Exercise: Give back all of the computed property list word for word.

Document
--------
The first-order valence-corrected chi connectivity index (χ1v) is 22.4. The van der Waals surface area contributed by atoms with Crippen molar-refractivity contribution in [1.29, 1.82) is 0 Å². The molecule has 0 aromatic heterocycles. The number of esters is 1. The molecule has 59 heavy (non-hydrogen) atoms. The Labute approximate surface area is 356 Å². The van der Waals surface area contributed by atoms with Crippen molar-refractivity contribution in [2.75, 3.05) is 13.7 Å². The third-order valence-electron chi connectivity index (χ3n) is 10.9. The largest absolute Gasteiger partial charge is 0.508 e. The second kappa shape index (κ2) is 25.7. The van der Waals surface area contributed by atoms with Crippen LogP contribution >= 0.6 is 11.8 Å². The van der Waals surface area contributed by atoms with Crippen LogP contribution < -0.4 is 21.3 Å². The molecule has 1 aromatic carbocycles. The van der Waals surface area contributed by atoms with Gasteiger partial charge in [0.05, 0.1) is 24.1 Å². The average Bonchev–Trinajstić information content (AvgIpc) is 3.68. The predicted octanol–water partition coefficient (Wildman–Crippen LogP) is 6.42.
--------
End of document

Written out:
The first-order valence-corrected chi connectivity index (χ1v) is 22.4. The van der Waals surface area contributed by atoms with Crippen molar-refractivity contribution in [1.29, 1.82) is 0 Å². The molecule has 0 aromatic heterocycles. The number of esters is 1. The molecule has 59 heavy (non-hydrogen) atoms. The Labute approximate surface area is 356 Å². The van der Waals surface area contributed by atoms with Crippen molar-refractivity contribution in [2.75, 3.05) is 13.7 Å². The third-order valence-electron chi connectivity index (χ3n) is 10.9. The largest absolute Gasteiger partial charge is 0.508 e. The second kappa shape index (κ2) is 25.7. The van der Waals surface area contributed by atoms with Crippen LogP contribution >= 0.6 is 11.8 Å². The van der Waals surface area contributed by atoms with Crippen LogP contribution < -0.4 is 21.3 Å². The molecule has 1 aromatic carbocycles. The van der Waals surface area contributed by atoms with Gasteiger partial charge in [0.05, 0.1) is 24.1 Å². The average Bonchev–Trinajstić information content (AvgIpc) is 3.68. The predicted octanol–water partition coefficient (Wildman–Crippen LogP) is 6.42.